Estonia Country Drug Report 2018

National drug strategy and coordination

National drug strategy

Illicit drug policy in Estonia is set out in two strategic documents: the National Health Plan 2009-20 and the White Paper on Drug Prevention Policy. The Health Plan serves as the national drug strategy, stating the objectives on illicit drugs. It seeks to prevent and reduce both the consumption of narcotic substances and the health and social damage caused by drug use. Whereas the Minister of Social Affairs holds overall responsibility for the National Health Plan 2009-20, the Minister of the Interior is responsible for drugs issues within the plan and its action plans. The White Paper on Drug Prevention Policy, adopted in January 2014, elaborates on Estonia’s illicit drug policy; its main objective is to reduce drug use and the resulting harms.

It follows the EU’s balanced approach to drug policy and is structured around seven pillars: (i) supply reduction; (ii) universal primary prevention; (iii) early detection and intervention; (iv) harm reduction; (v) treatment and rehabilitation; (vi) resocialisation; and (vii) monitoring. Specific actions for achieving the individual objectives of each pillar are specified in an action plan appended to the White Paper, addressing the period to 2018. The White Paper on Drug Prevention Policy is a scientifically based guide for the annual planning of activities in the field of illicit drugs. It applies equally to the National Health Plan’s drug prevention measures and to development plans in other relevant fields.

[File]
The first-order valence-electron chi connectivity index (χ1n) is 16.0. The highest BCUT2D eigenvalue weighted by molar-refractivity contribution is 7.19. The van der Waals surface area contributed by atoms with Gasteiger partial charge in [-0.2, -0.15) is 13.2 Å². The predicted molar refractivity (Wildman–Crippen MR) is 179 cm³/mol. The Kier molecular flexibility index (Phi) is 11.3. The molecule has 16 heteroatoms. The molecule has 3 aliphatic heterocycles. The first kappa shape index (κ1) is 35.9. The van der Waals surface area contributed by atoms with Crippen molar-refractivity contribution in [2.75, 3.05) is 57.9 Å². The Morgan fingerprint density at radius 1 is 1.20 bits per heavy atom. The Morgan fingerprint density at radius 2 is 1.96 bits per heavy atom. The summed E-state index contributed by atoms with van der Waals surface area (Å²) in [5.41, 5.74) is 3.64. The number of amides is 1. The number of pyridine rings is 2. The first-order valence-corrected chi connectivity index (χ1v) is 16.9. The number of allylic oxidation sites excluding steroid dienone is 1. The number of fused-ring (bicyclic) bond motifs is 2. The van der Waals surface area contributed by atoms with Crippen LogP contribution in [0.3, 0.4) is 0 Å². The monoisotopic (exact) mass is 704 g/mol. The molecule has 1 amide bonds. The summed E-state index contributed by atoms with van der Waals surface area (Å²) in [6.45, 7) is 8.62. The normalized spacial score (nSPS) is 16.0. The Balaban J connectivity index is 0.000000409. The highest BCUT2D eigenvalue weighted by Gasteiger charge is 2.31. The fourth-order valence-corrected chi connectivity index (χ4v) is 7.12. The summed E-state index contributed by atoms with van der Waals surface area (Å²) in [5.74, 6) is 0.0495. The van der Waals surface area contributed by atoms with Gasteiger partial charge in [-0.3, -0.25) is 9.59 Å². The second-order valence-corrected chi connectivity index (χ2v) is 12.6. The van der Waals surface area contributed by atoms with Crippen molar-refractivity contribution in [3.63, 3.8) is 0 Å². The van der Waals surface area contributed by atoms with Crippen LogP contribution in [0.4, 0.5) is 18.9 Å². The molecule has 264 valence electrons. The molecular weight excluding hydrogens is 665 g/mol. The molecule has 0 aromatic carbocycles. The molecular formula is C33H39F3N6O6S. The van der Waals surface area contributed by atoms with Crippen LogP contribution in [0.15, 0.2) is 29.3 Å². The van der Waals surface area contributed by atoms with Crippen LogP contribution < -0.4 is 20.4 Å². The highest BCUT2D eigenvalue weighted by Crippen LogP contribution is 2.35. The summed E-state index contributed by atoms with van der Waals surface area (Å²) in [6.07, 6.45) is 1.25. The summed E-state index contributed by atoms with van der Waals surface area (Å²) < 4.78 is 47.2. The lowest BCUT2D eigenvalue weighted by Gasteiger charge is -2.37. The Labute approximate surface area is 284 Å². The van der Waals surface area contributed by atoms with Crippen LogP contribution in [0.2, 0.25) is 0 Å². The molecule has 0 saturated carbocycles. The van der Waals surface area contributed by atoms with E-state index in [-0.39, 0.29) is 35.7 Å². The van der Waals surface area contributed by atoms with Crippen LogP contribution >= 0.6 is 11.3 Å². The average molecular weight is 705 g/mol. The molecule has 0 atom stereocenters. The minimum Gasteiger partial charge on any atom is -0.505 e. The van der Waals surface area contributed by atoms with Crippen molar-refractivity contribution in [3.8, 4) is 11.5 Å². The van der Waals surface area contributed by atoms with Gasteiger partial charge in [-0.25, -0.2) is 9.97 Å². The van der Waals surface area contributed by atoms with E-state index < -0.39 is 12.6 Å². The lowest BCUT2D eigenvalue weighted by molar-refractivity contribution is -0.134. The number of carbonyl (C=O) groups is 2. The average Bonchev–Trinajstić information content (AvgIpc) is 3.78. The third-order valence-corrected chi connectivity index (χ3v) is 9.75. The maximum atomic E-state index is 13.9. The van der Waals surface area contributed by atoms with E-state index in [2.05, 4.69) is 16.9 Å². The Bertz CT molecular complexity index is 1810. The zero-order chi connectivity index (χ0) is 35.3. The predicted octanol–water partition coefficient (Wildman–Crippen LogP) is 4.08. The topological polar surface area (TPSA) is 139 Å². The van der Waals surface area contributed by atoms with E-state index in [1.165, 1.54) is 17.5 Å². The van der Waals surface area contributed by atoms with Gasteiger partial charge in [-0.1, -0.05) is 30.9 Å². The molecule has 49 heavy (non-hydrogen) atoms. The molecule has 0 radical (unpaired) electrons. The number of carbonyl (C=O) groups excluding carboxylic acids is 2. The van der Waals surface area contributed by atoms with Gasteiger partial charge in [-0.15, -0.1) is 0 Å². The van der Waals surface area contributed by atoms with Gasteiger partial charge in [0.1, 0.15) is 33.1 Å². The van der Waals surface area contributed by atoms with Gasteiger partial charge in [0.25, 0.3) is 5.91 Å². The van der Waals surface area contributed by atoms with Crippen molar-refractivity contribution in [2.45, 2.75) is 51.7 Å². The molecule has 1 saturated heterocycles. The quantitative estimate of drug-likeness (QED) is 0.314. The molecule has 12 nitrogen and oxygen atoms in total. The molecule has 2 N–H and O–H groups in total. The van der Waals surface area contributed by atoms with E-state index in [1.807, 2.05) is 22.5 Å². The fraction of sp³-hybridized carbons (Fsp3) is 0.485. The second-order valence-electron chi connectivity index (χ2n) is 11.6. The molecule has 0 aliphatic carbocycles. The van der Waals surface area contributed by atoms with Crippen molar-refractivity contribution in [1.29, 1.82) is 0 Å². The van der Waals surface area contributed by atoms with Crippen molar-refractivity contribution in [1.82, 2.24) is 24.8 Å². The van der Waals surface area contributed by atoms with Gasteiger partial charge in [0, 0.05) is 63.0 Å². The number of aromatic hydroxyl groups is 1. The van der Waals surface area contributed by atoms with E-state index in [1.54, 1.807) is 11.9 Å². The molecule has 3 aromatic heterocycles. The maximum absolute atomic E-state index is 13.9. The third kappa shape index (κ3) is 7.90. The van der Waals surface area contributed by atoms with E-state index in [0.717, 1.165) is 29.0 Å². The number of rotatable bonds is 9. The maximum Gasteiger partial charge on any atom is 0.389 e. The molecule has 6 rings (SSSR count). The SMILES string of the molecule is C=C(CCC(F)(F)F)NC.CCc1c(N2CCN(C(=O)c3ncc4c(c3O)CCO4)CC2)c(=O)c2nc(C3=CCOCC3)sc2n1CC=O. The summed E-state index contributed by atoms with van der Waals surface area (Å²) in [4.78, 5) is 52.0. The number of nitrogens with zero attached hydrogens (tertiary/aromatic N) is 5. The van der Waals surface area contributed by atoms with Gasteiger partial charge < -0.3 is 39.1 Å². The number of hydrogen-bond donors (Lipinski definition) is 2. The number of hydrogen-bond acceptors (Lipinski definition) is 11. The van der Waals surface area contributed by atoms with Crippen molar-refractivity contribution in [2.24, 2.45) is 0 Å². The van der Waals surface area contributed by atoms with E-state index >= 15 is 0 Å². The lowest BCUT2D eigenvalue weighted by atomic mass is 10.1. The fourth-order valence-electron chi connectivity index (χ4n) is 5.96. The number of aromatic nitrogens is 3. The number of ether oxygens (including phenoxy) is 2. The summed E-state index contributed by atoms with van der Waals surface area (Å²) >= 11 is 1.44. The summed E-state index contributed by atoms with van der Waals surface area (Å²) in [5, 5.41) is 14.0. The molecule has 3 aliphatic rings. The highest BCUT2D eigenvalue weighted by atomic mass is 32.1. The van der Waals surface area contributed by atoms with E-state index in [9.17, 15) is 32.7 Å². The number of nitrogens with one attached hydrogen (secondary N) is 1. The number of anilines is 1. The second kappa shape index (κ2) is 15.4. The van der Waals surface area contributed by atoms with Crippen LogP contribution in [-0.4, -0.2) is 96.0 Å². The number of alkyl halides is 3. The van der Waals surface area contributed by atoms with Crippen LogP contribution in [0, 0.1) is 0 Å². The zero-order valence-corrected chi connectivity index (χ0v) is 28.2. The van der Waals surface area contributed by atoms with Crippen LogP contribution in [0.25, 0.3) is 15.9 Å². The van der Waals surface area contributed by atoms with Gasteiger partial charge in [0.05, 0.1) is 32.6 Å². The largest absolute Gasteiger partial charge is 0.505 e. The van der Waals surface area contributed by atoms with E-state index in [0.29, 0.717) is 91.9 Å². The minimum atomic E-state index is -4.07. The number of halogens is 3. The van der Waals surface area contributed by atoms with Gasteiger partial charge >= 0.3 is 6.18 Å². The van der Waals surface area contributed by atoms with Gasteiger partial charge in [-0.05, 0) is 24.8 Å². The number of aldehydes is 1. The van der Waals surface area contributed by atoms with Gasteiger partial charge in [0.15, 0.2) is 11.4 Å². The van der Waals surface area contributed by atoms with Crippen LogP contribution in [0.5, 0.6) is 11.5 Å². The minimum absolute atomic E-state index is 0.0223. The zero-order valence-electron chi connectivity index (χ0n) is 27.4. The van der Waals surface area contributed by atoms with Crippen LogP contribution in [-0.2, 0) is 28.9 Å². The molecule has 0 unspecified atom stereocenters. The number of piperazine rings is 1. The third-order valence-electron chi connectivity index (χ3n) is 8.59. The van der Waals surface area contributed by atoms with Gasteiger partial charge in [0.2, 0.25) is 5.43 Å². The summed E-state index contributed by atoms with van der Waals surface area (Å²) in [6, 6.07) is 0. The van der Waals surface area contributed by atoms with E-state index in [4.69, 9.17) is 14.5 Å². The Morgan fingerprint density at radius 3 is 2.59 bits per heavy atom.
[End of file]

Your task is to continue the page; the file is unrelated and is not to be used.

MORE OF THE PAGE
Like other European countries, Estonia evaluates its drug policy and strategy using routine indicator monitoring and specific research projects. In 2013, an internal evaluation of the National Strategy for the Prevention of Drug Dependency (2004-12) was completed. It looked at the extent to which the strategy’s main objectives had been reached and its degree of implementation.


National coordination mechanisms

The Government Committee on Drug Prevention is responsible for coordination at inter-ministerial level. Its tasks are setting drug prevention priorities; monitoring and assessing ongoing actions; proposing policy solutions and advising the government on drug problems; and coordinating measures related to drugs enacted under the National Health Plan 2009-20. The Minister of the Interior chairs the committee, which has members from all relevant ministries. A series of working groups based on the pillars of the 2014 White Paper on Drug Prevention Policy play an important role in implementing drug policy. The working groups comprise representatives from relevant ministries, agencies and service providers. The Department of Public Health within the Ministry of Social Affairs is the permanent coordination unit in the field of drugs. The Minister of Social Affairs informs the government on the progress made in the implementation of the national drugs strategy. The National Institute for Health Development (the national focal point) is a member of the Government Committee for Drug Prevention and is responsible for providing annual information on the drug situation to this committee. At local level, health coordination committees, which exist throughout Estonia, address drug-related issues as part of their work.

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Methodological note: Analysis of trends is based only on those countries providing sufficient data to describe changes over the period specified. The reader should also be aware that monitoring patterns and trends in a hidden and stigmatised behaviour like drug use is both practically and methodologically challenging. For this reason, multiple sources of data are used for the purposes of analysis in this report. Caution is therefore required in interpretation, in particular when countries are compared on any single measure. Detailed information on methodology and caveats and comments on the limitations in the information set available can be found in the EMCDDA Statistical Bulletin.